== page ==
M-Pesa, the mobile platform based money transfer system launched by Safaricom in Kenya, is changing the landscape of money in Africa, and around the world. Competition is heating up even while the service expands internationally allowing transactions to occur between Africa, UK and Asia. Bankers, regulators, startups and operators all want a piece of the pie as even the phone manufacturers themselves get into this potentially lucrative business.
A touch screen you don't touch. From Ishikawa Komuro Laboratory at the University of Tokyo, a gesture-controlled handheld device that responds thereminically to the motion of a finger held above the screen. Watch to the end for the remarkable 3-d painting app. From the people who brought you the pitching, batting, and dribbling robots. Previous Ishikawa awesomeness on Metafilter.
Flash Mobs Take Violent Turn in Philadelphia
[H]undreds of teenagers have been converging downtown for a ritual that is part bullying, part running of the bulls: sprinting down the block, the teenagers sometimes pause to brawl with one another, assault pedestrians or vandalize property. . . . The flash mobs have raised questions about race and class. Most of the teenagers who have taken part in them are black and from poor neighborhoods. Most of the areas hit have been predominantly white business districts. In the flash mob on Saturday, groups of teenagers were chanting “black boys” and “burn the city,” bystanders said.Bill Wasik is not proud.
The New Microsoft Smartphone. Microsoft has revealed their latest Windows Mobile Smartphone, today, dubbed the Windows Phone 7 Series. Videos from the conference. They've announced the new phone will be available on most of the major carriers. [more inside]
Might the consumer banking revolution be coming? "Yodlee is the engine behind the online banking operations of most banks in America — and, for that matter, of mint.com... and it's now going to open up that database to software developers around the world." With mobile internet adoption soaring, the birth of iBanking may not be that far behind. An upgrade of payment and financial information systems could be closer than you think. [more inside]
Quentin Tarantino is the latest American celebrity to be featured in a TV commercial for SoftBank Mobile Corp, a Japanese telecommunications and media company. Tarantino stars as “Uncle Tara-chan” in the bizarre and very popular “White family” commercial series. The Whites consist of the "Mom", the daughter “Me” (a Softbank shop saleswoman played by popular singer/actress Aya Ueto), the "Older Brother" (played by African American actor Dante Carter), and the father, Otosan, who happens to be a white Hokkaido-ken dog named Kaikun.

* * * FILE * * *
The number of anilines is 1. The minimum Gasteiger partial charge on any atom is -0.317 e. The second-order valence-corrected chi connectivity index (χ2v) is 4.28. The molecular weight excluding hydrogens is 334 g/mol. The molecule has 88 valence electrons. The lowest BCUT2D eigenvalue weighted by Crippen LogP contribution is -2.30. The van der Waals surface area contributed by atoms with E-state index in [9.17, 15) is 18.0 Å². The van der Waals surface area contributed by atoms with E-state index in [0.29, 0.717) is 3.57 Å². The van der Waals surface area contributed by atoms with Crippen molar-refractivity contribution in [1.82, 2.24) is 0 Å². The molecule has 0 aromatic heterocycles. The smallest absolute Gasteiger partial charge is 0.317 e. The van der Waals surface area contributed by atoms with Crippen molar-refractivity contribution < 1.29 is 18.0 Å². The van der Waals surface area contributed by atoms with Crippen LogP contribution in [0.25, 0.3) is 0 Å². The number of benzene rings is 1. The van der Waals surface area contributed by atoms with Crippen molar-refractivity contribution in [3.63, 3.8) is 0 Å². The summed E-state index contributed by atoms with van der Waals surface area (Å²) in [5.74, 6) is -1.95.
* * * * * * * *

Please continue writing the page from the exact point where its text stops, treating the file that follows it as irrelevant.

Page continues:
In the light of the Microsoft/Sidekick data disaster, it might be a good time to take a look at just what's happening with Microsoft's half billion dollar investment in Danger. Despite already having a mobile phone operating system (Windows Mobile) and an entire division (Zune) just itching to go head to head with Apple's iPhone. Microsoft decided to turn Danger into a skunkworks for "Project Pink," named, apparently, after the pop star. Now, According to MobileCrunch, the project is two years late, most of the team has left or been fired, Microsoft hasn't managed to create an app store, and the demoralized team is more enamored of their iPhones than their own product. [more inside]
In Chinese, Shanzhai (山寨) literally means "mountain stronghold" and connotes a place with limited accessibility -- i.e. beyond the reach of authorities. In the past couple of years, it has come to refer to the manufacture of illicit tech gadgets by unauthorized factories: show us your shan zhai ji! But shanzhai can be used more broadly to describe knockoff culture, cheeky brand subversion, grassroots industrial creativity, and a certain DIY ethos. The latter may be best exemplified in these videos of a "Shanzhai Glider" in action. Apologies if the Chinese sites are slow-loading or unreachable for Western audiences. Mouse over links for descriptions, if so inclined.
Need a little Tolstoy while you're waiting in line? How about some Mark Twain on the subway? Booksinmyphone puts - surprise! - books in your phone, for free.
Ever spend a few moments during the day idly mucking about with your cellphone? You're part of a new trend known as micro-boredom - which now presents "a significant opportunity for a publisher to exploit readership and advertising consumption". Get away from the bombardment of advertising and find some sacred space, or just turn off the phone.